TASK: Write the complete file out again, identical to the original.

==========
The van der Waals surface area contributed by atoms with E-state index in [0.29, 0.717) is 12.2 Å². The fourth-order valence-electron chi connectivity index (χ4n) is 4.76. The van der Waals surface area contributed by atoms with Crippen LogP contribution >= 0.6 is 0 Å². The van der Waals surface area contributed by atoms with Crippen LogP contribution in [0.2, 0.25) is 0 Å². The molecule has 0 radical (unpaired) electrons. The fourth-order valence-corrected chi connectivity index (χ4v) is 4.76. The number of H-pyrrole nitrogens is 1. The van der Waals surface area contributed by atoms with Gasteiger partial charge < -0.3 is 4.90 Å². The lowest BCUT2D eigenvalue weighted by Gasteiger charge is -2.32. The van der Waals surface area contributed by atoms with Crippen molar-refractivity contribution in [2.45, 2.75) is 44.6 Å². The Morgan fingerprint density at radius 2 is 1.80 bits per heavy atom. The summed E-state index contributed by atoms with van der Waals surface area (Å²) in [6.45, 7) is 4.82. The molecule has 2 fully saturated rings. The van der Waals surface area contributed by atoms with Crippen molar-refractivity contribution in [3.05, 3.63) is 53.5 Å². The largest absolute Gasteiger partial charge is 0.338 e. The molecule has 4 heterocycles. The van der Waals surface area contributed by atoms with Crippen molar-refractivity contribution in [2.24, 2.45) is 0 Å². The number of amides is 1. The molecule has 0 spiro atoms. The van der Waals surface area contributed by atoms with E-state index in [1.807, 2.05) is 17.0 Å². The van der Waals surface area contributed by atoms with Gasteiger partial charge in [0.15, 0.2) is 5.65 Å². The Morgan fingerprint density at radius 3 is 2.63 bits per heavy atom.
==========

The van der Waals surface area contributed by atoms with E-state index in [0.29, 0.717) is 12.2 Å². The fourth-order valence-electron chi connectivity index (χ4n) is 4.76. The van der Waals surface area contributed by atoms with Crippen LogP contribution >= 0.6 is 0 Å². The van der Waals surface area contributed by atoms with Crippen LogP contribution in [0.2, 0.25) is 0 Å². The molecule has 0 radical (unpaired) electrons. The fourth-order valence-corrected chi connectivity index (χ4v) is 4.76. The number of H-pyrrole nitrogens is 1. The van der Waals surface area contributed by atoms with Gasteiger partial charge < -0.3 is 4.90 Å². The lowest BCUT2D eigenvalue weighted by Gasteiger charge is -2.32. The van der Waals surface area contributed by atoms with Crippen molar-refractivity contribution in [2.45, 2.75) is 44.6 Å². The Morgan fingerprint density at radius 2 is 1.80 bits per heavy atom. The summed E-state index contributed by atoms with van der Waals surface area (Å²) in [6.45, 7) is 4.82. The molecule has 2 fully saturated rings. The van der Waals surface area contributed by atoms with Crippen molar-refractivity contribution in [3.05, 3.63) is 53.5 Å². The largest absolute Gasteiger partial charge is 0.338 e. The molecule has 4 heterocycles. The van der Waals surface area contributed by atoms with Crippen molar-refractivity contribution in [2.24, 2.45) is 0 Å². The number of amides is 1. The molecule has 0 spiro atoms. The van der Waals surface area contributed by atoms with E-state index in [1.807, 2.05) is 17.0 Å². The van der Waals surface area contributed by atoms with Gasteiger partial charge in [0.15, 0.2) is 5.65 Å². The Morgan fingerprint density at radius 3 is 2.63 bits per heavy atom.